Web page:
Reflection on the Scripture: 16th Sunday in Ordinary Time
In the parallel narrative of this event, the Fourth Evangelist is at pains to remind the reader that Jesus loved Martha, and her sister Mary and Lazarus (Jn 11:5). These brief words exude a deep sense of human warmth, giving a clear impression of a strong bond of friendship between Jesus and the family of Bethany. Jesus seems to be perfectly at ease with them and at home enough with the threesome to readily accept the invitation to stay with them during his journeys. As if to stress further the idyllic character of the scene, we are told that Martha’s response to this friend’s visit is one of sincere and joyful “welcome in their home”.
However, of the three siblings, tradition has not always been kind to Martha, who clearly takes the lead when it comes to ensure that things are done around the household. Right down through the centuries, when it comes to allotting the “well-done” tag, Mary has usually been given a white hat, while Martha had to be content with a black one. We all know that the deeper the friendship the greater the honesty in what we say and do to each other. So, judging from the tone of the conversation, the welcome guest seems to disapprove of Martha’s style of welcome because, quite frankly she is clearly distracted by her many tasks. To make his point, Jesus does not hesitate to draw a comparison between the two sisters, and points out to Martha that she is unnecessarily worrying and fretting about so many things and that Mary has chosen the better part of this encounter among friends.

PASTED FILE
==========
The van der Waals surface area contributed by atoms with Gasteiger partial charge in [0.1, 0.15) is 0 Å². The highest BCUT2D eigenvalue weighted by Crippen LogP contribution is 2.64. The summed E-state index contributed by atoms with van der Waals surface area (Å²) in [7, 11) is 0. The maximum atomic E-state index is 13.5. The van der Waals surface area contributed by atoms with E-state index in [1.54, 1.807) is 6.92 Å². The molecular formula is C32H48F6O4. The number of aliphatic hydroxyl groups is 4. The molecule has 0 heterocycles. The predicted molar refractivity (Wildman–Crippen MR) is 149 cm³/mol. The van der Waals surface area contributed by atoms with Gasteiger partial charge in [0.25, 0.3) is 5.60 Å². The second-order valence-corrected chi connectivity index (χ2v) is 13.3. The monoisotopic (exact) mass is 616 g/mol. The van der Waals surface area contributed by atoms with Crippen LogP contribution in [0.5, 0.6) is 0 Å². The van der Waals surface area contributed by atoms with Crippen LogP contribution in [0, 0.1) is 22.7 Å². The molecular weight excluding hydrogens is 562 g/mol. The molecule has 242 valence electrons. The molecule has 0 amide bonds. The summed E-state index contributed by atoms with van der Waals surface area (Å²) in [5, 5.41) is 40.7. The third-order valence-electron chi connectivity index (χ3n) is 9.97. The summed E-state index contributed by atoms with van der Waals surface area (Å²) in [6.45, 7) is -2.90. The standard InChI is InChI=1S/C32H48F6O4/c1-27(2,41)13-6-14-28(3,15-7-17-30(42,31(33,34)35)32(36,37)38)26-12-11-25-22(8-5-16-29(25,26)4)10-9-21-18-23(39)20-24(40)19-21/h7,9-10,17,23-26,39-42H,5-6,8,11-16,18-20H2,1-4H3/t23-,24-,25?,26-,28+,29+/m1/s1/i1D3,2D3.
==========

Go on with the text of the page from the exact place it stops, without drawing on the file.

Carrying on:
Martha’s outburst does sound like a reasonable complaint! After all, Jesus was that one special friend of the family deserving the kind of care and attention that only very special and very close friends deserve, and she was going to make sure that things would get done well, beginning with the dinner that Jesus would undoubted enjoy. Besides, for the Jewish household, hospitality carried a sacred nuance, and Martha is simply trying to honour her friend and guest. She is driven into action by the deep bond of friendship that Jesus shares with her, with her sister, Mary, and with her brother Lazarus. With all the work to be done, her annoyance at Mary sitting down and listening to Jesus can be well justified. I am sure that we would have demanded nothing less.
On the other hand, in a culture steeped in performance and efficiency like ours, Jesus’ response to Martha sounds quite astonishing. He seems to put down human activity, enterprise and efficiency. But it must have sounded absolutely shocking to Jesus contemporaries, in so far as that response reversed the accepted status of hospitality within the Jewish culture by placing the sacred duty of welcoming guests in second place.
There is a tendency in us to try to justify a literal rather than a critical understanding biblical narrative, and consequently the event has often been given a positive interpretation by making it the exemplar of two ways of following Jesus in discipleship. Mary, while sitting at the feet of Jesus represented the contemplative style of life and prayer, while Martha always stood for the active type. In the end, however, be it in jest or by design, Martha has often been addressed as “busy-bee Martha”, an appellation that carries a definite tinge of judgement and of pecking order between the two sisters, as much as representing opposite types of “following Jesus”.